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All-Terrain Vehicle Injuries: By Accident or by Design

Janine Jagger, MPH; Dee Vernberg, MPH; John A. Jane, MD, PhD
JAMA. 1986;256(4):474. doi:10.1001/jama.1986.03380040048025.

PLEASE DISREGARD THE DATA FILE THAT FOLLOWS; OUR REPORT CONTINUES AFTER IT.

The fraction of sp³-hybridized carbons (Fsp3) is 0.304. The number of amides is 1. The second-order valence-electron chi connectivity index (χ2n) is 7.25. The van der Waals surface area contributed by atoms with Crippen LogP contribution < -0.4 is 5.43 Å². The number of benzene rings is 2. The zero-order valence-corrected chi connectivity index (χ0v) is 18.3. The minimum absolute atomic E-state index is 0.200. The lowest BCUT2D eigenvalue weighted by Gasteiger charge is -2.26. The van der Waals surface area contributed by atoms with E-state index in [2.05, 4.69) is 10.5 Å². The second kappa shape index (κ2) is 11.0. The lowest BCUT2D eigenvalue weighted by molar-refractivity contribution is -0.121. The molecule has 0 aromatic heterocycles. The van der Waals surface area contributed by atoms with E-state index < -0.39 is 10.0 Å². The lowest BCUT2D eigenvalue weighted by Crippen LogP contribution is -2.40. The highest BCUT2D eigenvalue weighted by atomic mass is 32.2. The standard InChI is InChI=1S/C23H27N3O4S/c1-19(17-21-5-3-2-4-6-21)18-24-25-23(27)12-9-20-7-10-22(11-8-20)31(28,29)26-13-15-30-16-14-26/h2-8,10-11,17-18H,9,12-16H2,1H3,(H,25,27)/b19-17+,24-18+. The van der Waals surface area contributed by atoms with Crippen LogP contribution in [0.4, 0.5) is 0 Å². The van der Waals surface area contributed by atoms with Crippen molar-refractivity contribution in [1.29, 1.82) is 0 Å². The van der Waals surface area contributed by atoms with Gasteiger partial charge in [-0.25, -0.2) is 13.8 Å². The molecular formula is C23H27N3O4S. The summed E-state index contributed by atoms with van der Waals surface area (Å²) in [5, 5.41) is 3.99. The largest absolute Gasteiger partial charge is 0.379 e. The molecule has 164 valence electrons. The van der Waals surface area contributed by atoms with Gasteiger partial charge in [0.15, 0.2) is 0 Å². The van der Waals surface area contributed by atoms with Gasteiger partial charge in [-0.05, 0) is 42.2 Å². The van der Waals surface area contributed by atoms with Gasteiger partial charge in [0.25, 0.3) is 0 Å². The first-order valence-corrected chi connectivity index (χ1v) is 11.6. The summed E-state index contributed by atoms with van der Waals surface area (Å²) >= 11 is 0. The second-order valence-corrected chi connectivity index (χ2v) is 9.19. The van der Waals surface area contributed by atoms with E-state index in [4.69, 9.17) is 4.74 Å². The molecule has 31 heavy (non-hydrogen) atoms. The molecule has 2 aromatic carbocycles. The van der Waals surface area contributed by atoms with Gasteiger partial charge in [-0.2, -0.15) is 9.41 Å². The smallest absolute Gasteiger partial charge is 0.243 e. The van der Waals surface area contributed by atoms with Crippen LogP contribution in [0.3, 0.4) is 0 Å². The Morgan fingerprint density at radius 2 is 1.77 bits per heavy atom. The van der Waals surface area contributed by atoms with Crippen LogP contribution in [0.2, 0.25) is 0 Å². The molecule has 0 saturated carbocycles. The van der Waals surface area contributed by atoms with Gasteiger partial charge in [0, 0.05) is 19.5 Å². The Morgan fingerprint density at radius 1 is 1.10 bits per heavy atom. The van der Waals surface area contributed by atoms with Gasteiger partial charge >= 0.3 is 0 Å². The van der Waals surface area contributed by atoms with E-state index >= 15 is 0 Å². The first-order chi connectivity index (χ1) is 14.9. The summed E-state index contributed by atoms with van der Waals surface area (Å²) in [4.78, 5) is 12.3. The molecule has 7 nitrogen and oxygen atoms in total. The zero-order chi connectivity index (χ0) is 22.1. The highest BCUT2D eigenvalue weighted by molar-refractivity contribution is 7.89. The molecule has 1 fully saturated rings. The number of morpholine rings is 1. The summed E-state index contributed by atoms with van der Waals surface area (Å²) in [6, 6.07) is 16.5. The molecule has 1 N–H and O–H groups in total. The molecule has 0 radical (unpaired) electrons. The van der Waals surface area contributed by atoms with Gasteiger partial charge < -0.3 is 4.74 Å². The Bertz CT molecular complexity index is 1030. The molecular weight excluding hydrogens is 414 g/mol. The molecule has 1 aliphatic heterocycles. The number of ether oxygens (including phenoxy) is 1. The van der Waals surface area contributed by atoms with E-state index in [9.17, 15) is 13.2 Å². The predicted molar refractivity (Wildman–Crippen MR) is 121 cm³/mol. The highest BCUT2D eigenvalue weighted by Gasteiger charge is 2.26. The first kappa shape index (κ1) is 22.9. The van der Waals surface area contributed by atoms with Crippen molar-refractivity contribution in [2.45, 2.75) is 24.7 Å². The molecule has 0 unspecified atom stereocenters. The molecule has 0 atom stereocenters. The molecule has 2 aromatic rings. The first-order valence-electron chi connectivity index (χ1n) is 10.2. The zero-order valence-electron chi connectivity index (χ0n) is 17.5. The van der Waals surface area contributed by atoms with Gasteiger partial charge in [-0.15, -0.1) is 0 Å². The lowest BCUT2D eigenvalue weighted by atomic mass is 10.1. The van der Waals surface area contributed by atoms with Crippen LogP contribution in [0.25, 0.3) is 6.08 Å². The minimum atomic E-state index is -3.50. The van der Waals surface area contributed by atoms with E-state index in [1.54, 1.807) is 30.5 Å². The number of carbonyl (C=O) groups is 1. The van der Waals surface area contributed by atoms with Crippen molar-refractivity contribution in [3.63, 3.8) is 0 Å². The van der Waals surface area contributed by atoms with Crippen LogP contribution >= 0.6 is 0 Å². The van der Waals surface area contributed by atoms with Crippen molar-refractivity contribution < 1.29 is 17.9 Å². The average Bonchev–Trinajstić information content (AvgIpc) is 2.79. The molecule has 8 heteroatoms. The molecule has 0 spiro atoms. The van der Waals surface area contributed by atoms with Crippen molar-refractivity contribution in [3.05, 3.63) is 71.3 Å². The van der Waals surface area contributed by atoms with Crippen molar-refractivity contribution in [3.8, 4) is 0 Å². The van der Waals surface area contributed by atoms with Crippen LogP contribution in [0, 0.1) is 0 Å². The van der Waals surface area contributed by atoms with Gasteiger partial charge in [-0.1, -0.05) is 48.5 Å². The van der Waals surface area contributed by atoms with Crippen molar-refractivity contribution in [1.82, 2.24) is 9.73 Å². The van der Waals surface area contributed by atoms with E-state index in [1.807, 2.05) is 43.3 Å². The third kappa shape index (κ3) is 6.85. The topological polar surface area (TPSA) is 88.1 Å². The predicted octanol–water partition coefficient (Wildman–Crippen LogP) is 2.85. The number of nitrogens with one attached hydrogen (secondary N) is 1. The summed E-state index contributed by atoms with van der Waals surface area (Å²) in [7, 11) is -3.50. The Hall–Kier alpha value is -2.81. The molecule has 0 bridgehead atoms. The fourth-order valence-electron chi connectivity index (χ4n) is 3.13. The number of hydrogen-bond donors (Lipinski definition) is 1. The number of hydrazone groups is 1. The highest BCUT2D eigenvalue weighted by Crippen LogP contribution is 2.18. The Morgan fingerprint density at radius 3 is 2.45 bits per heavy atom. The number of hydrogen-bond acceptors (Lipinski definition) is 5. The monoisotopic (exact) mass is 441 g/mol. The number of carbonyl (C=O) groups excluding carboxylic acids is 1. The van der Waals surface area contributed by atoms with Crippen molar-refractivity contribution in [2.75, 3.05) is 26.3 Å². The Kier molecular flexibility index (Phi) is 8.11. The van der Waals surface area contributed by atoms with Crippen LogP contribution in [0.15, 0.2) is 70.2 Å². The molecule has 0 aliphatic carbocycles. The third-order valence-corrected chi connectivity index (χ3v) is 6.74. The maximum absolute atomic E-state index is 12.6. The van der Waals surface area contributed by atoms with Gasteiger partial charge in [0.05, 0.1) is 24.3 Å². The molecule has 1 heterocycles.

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To the Editor.—  The data presented on all-terrain vehicle (ATV) injuries in California by Drs Trager and Grayman1 in the April 25 issue were compelling. In Virginia, a Task Force on Head Injury has recently completed its work, part of which included an assessment of the role of ATVs as a cause of brain trauma. Reports were obtained from the Virginia Department of Motor Vehicles Crash Investigation Team, who evaluated the conditions under which ATV-related deaths and serious injuries occurred. Their reports showed that one or more of the following factors were present in the ATV crashes studied between Sept 1, 1983, and May 31, 1985: high speed (>25 mph), low operator age (the youngest injured operator was 5 years old), public road use, three-wheel ATV design, and no protective clothing. In fatal crashes, massive brain or spinal cord injuries were present.In light of the available information, the task

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